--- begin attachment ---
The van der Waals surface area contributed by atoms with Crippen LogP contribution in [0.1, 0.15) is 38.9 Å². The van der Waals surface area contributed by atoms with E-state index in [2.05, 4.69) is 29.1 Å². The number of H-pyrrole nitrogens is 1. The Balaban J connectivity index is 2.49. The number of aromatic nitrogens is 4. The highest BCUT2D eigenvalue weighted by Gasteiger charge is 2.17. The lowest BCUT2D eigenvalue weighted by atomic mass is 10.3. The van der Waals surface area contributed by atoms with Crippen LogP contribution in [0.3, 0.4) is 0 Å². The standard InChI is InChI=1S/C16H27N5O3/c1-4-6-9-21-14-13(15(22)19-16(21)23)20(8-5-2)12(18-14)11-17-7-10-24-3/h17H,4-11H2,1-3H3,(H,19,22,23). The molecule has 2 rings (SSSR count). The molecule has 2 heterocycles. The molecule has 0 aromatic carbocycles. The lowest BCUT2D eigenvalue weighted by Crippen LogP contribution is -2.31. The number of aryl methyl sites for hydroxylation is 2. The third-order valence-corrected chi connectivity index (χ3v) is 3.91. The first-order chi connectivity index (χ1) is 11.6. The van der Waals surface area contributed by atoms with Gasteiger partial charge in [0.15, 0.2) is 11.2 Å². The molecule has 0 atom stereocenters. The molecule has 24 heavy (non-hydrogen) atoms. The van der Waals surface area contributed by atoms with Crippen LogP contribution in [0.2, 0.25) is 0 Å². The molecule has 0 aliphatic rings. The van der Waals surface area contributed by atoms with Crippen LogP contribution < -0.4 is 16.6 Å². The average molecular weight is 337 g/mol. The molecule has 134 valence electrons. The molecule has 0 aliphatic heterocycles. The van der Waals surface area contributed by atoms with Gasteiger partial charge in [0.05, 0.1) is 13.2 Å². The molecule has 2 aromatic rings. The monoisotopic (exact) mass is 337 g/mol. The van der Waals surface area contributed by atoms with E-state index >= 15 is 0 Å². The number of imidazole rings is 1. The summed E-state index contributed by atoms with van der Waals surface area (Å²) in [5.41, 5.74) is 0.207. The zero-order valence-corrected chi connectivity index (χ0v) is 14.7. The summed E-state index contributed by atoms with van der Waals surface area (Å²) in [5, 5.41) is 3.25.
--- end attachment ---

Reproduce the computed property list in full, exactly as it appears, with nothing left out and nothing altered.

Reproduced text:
The van der Waals surface area contributed by atoms with Crippen LogP contribution in [0.1, 0.15) is 38.9 Å². The van der Waals surface area contributed by atoms with E-state index in [2.05, 4.69) is 29.1 Å². The number of H-pyrrole nitrogens is 1. The Balaban J connectivity index is 2.49. The number of aromatic nitrogens is 4. The highest BCUT2D eigenvalue weighted by Gasteiger charge is 2.17. The lowest BCUT2D eigenvalue weighted by atomic mass is 10.3. The van der Waals surface area contributed by atoms with Crippen LogP contribution in [0.3, 0.4) is 0 Å². The standard InChI is InChI=1S/C16H27N5O3/c1-4-6-9-21-14-13(15(22)19-16(21)23)20(8-5-2)12(18-14)11-17-7-10-24-3/h17H,4-11H2,1-3H3,(H,19,22,23). The molecule has 2 rings (SSSR count). The molecule has 2 heterocycles. The molecule has 0 aromatic carbocycles. The lowest BCUT2D eigenvalue weighted by Crippen LogP contribution is -2.31. The number of aryl methyl sites for hydroxylation is 2. The third-order valence-corrected chi connectivity index (χ3v) is 3.91. The first-order chi connectivity index (χ1) is 11.6. The van der Waals surface area contributed by atoms with Gasteiger partial charge in [0.15, 0.2) is 11.2 Å². The molecule has 0 atom stereocenters. The molecule has 24 heavy (non-hydrogen) atoms. The van der Waals surface area contributed by atoms with Crippen LogP contribution in [0.2, 0.25) is 0 Å². The molecule has 0 aliphatic rings. The van der Waals surface area contributed by atoms with Crippen LogP contribution < -0.4 is 16.6 Å². The average molecular weight is 337 g/mol. The molecule has 134 valence electrons. The molecule has 0 aliphatic heterocycles. The van der Waals surface area contributed by atoms with Gasteiger partial charge in [0.05, 0.1) is 13.2 Å². The molecule has 2 aromatic rings. The monoisotopic (exact) mass is 337 g/mol. The van der Waals surface area contributed by atoms with E-state index >= 15 is 0 Å². The number of imidazole rings is 1. The summed E-state index contributed by atoms with van der Waals surface area (Å²) in [5.41, 5.74) is 0.207. The zero-order valence-corrected chi connectivity index (χ0v) is 14.7. The summed E-state index contributed by atoms with van der Waals surface area (Å²) in [5, 5.41) is 3.25.